FOUNDATION SCHOLARSHIP PROGRAM INVESTS IN FUTURE OF AGRICULTURE AND FORESTRY
August 23, 2014
By Jeff Helms
Students and Federation leaders visit following the scholarship luncheon. From left are Federation President Jimmy Parnell, Pickens County senior Judson Smith, Pike County junior Katelyn Johnson, Pike County Farmers Federation President Steve Stroud and Federation Southeast Vice President George Jeffcoat.
AUBURN, Ala., — Alabama Farmers Federation and Alfa Insurance helped secure a bright future for agriculture and forestry today as 70 Auburn University students received scholarships from the Alabama Farmers Agriculture Foundation (AFAF).
Alfa and Federation President Jimmy Parnell congratulated the students for their academic achievements and challenged them to use their leadership skills to benefit the industry and their communities.
"This is an exciting day," Parnell said. "I look at this as an investment in the future of Alabama, the Alabama Farmers Federation and Alabama agriculture. These students will be key players in our future."
Among those recognized were 52 students who received $1,750 scholarships through a new program, whereby the Foundation provides $1,250 in matching funds for every county Federation that contributes $500 toward a scholarship.
Pike County junior Katelyn Johnson transferred to Auburn from Troy University this fall and is one of the first recipients of the new scholarship.
"I've grown up around agriculture and really love it, so I wanted to stay involved," said Johnson, who is majoring in agricultural communications. "I'm so grateful for the scholarship. It's going to help me get where I'm supposed to be. I really just want to be an advocate for agriculture."
Pike County Farmers Federation President Steve Stroud attended the recognition luncheon, where Johnson and other recipients received certificates and Alfa Farmers backpacks.
"With agriculture the way it is today, and with the world population increasing daily, we need more kids involved in agriculture," Stroud said. "These scholarships are just one of the avenues to attract those students."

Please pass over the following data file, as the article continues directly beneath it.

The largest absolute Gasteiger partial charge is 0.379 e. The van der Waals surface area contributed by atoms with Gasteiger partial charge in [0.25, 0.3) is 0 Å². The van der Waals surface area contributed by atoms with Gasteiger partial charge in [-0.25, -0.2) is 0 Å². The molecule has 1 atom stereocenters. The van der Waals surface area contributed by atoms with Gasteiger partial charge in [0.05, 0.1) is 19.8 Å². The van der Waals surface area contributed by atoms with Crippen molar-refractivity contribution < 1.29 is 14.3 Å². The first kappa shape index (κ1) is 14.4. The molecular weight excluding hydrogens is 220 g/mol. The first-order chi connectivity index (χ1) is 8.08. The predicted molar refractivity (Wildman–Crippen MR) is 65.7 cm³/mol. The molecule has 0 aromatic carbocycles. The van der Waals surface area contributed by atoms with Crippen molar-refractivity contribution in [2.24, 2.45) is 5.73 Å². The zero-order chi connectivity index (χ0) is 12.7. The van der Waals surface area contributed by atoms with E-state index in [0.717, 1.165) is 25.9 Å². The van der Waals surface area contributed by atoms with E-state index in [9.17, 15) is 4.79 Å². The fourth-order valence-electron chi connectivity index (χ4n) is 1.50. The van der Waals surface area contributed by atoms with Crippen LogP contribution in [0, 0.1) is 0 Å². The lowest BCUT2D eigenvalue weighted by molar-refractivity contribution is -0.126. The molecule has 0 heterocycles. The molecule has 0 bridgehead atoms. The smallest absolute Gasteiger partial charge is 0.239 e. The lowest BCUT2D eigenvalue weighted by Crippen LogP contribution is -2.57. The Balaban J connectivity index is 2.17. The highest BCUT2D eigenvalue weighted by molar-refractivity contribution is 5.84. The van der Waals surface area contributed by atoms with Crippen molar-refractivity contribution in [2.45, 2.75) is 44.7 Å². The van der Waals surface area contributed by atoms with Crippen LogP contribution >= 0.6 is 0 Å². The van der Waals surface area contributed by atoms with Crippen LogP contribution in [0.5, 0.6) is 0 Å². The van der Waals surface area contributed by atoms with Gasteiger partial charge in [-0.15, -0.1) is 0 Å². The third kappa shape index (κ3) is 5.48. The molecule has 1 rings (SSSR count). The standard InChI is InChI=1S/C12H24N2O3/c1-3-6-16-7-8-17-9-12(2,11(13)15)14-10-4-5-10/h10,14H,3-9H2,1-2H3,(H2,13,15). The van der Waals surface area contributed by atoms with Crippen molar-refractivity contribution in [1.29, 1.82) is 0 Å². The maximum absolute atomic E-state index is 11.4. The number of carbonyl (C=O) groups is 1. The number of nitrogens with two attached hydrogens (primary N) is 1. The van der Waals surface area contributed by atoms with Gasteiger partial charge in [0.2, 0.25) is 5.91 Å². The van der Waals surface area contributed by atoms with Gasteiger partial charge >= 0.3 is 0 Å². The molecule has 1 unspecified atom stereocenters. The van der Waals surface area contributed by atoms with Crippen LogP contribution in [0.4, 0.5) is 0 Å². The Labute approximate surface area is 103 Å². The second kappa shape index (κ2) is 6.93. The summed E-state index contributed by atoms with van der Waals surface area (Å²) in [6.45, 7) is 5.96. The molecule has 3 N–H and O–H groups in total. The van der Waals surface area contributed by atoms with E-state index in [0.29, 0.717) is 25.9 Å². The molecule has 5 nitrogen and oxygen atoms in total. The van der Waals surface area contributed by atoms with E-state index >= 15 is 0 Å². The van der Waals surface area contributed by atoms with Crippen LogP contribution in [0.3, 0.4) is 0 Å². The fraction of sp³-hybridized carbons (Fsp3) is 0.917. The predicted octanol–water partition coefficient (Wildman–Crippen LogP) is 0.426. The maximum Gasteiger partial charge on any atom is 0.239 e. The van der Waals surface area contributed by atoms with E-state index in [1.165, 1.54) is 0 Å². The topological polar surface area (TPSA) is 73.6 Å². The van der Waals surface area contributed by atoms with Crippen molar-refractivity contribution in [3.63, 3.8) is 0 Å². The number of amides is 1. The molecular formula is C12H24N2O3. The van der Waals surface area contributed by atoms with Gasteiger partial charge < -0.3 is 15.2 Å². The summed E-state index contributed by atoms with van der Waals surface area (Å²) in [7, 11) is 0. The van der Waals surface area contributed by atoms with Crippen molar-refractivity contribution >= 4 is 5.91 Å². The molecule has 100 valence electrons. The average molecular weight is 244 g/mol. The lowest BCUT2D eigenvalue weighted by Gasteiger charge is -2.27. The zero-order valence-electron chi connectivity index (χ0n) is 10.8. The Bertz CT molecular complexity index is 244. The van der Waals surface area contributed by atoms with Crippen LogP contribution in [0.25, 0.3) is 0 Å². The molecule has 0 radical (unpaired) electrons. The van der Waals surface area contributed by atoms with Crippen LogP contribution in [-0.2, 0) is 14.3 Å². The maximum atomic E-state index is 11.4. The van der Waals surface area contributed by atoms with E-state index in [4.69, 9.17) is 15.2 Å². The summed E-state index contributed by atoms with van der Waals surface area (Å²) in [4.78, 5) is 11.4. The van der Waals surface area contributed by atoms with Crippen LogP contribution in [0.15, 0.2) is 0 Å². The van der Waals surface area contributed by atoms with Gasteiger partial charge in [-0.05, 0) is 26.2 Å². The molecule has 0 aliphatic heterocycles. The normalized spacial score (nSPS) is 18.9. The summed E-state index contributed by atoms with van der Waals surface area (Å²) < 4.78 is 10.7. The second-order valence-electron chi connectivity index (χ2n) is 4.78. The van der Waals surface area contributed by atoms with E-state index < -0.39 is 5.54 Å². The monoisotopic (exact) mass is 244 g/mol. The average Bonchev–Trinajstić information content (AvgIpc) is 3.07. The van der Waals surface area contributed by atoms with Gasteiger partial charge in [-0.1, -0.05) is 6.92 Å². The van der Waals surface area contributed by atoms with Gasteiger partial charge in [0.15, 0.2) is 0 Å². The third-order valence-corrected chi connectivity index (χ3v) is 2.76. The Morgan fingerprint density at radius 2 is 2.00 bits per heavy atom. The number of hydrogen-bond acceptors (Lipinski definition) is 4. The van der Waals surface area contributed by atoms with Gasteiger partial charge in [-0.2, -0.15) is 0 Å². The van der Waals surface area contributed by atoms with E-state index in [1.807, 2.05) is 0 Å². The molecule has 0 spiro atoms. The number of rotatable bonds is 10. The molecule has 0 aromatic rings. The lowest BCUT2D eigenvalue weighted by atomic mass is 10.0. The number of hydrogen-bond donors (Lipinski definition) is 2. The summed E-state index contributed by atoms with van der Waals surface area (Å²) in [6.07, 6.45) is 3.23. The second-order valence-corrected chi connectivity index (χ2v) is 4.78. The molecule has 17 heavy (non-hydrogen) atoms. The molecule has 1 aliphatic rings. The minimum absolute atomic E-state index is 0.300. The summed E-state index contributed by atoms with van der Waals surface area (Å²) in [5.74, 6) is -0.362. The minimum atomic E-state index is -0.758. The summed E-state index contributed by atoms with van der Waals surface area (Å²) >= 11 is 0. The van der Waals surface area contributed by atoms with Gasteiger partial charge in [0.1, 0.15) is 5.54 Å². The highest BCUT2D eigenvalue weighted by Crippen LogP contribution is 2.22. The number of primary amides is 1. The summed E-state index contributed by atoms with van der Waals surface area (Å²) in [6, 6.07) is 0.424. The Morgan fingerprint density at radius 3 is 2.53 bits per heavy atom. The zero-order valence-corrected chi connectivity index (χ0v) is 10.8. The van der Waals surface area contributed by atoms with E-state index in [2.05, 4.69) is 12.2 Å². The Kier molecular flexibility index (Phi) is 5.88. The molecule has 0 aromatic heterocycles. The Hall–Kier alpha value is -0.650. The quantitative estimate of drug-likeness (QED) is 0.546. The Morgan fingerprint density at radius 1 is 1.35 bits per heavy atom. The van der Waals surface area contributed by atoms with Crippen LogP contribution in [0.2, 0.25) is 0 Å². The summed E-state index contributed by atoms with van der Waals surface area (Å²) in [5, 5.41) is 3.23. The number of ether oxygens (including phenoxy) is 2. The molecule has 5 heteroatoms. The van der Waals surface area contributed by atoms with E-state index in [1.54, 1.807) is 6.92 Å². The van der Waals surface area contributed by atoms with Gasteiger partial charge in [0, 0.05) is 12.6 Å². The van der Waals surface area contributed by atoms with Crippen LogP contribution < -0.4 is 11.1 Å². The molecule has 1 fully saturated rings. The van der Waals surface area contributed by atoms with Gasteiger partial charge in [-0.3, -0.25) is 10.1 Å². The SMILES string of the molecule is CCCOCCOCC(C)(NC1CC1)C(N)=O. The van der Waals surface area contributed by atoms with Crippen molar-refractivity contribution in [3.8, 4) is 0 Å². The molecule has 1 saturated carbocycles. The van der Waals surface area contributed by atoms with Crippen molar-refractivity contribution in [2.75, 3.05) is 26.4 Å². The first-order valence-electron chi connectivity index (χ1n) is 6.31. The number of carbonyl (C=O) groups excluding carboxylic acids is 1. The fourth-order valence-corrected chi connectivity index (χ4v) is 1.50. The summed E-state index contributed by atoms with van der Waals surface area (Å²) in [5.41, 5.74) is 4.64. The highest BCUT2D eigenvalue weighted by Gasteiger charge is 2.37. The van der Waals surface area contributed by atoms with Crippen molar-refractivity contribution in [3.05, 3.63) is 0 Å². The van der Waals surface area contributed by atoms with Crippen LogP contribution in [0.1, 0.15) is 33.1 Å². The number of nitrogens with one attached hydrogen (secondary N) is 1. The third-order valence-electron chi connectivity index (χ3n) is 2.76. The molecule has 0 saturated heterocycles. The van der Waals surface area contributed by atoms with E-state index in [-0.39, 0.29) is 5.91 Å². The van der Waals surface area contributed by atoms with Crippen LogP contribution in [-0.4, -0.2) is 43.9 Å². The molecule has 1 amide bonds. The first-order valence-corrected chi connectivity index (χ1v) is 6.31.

Federation Southeast Vice President George Jeffcoat of Houston County chairs the organization's scholarship committee. He said the goal is to have at least one scholarship recipient from each of Alabama's 67 counties.
"I'm excited to see this many young people planning on going into the agriculture field," Jeffcoat said. "This program is a way we can help them continue their education."
Although the AFAF matching contribution applies to only one student per county, some county Federations awarded multiple scholarships. Other counties gave scholarships directly to students or through the College of Agriculture. Those students were recognized at other events, but all tolled, about 100 scholarship recipients will attend an Alabama college or technical school this fall with help from AFAF or a county Farmers Federation.
Rising tuition makes that investment more important than ever, said Tuscaloosa County Farmers Federation President Joe Anders.
"Anytime we can promote agriculture and get our youth involved in agriculture it is worth investing in," Anders said. "He who controls the food, controls the world, and we need keep encouraging young people to get involved in farming. They may have a dream to be involved in agriculture and can't afford it. But if they can get this scholarship, maybe they'll be able to achieve their dream."
Pickens County senior Judson Smith is living his dream thanks, in part, to an AFAF scholarship. He will graduate in May with a degree in animal sciences-muscle foods production.
"My short-term plans are to work in a food facility, particularly a beef facility, doing food safety and quality assurance," Smith said. "My long-range plans would be to come back to Alabama and start a vertically integrated beef operation to provide jobs, economic stability and a sense of pride for this area."
Smith said the scholarship gave him financial security to pursue internships and other leadership development opportunities while in college.
"I believe it's important as we look to the future and a growing population that we have a means to feed that population and we have a means to feed it domestically," Smith said. "Domestic production is the key to our independence and our prosperity as a country. To be on the forefront of the curve excites me."
In addition to 60 county scholarship recipients honored at the luncheon, 10 students were recognized for continuing their AFAF scholarships under the previous statewide program.
Scholarship recipients recognized, by county and major, were: